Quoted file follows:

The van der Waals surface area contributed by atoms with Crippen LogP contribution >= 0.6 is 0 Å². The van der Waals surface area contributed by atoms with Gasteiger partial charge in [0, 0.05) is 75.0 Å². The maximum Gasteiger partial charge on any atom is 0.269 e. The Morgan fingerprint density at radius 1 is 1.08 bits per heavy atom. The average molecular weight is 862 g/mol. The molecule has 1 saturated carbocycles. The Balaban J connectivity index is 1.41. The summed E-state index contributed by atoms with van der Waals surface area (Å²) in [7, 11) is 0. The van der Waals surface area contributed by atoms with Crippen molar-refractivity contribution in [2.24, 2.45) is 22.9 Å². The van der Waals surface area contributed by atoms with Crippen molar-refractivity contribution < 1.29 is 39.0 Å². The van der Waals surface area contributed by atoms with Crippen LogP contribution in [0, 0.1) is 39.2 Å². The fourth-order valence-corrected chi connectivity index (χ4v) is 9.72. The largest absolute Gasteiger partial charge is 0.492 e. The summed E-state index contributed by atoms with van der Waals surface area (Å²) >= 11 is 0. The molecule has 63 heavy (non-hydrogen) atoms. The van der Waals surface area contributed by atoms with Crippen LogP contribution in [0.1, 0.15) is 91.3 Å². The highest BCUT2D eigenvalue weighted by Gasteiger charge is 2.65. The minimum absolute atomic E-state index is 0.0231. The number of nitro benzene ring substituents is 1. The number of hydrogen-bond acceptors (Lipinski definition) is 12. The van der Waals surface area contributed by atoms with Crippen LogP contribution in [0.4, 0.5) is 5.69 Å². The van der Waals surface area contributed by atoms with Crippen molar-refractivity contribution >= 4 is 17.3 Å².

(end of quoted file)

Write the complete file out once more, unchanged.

The van der Waals surface area contributed by atoms with Crippen LogP contribution >= 0.6 is 0 Å². The van der Waals surface area contributed by atoms with Gasteiger partial charge in [0, 0.05) is 75.0 Å². The maximum Gasteiger partial charge on any atom is 0.269 e. The Morgan fingerprint density at radius 1 is 1.08 bits per heavy atom. The average molecular weight is 862 g/mol. The molecule has 1 saturated carbocycles. The Balaban J connectivity index is 1.41. The summed E-state index contributed by atoms with van der Waals surface area (Å²) in [7, 11) is 0. The van der Waals surface area contributed by atoms with Crippen molar-refractivity contribution in [2.24, 2.45) is 22.9 Å². The van der Waals surface area contributed by atoms with Crippen molar-refractivity contribution < 1.29 is 39.0 Å². The van der Waals surface area contributed by atoms with Crippen LogP contribution in [0, 0.1) is 39.2 Å². The fourth-order valence-corrected chi connectivity index (χ4v) is 9.72. The largest absolute Gasteiger partial charge is 0.492 e. The summed E-state index contributed by atoms with van der Waals surface area (Å²) >= 11 is 0. The molecule has 63 heavy (non-hydrogen) atoms. The van der Waals surface area contributed by atoms with Crippen LogP contribution in [0.1, 0.15) is 91.3 Å². The highest BCUT2D eigenvalue weighted by Gasteiger charge is 2.65. The minimum absolute atomic E-state index is 0.0231. The number of nitro benzene ring substituents is 1. The number of hydrogen-bond acceptors (Lipinski definition) is 12. The van der Waals surface area contributed by atoms with Crippen LogP contribution in [0.4, 0.5) is 5.69 Å². The van der Waals surface area contributed by atoms with Crippen molar-refractivity contribution >= 4 is 17.3 Å².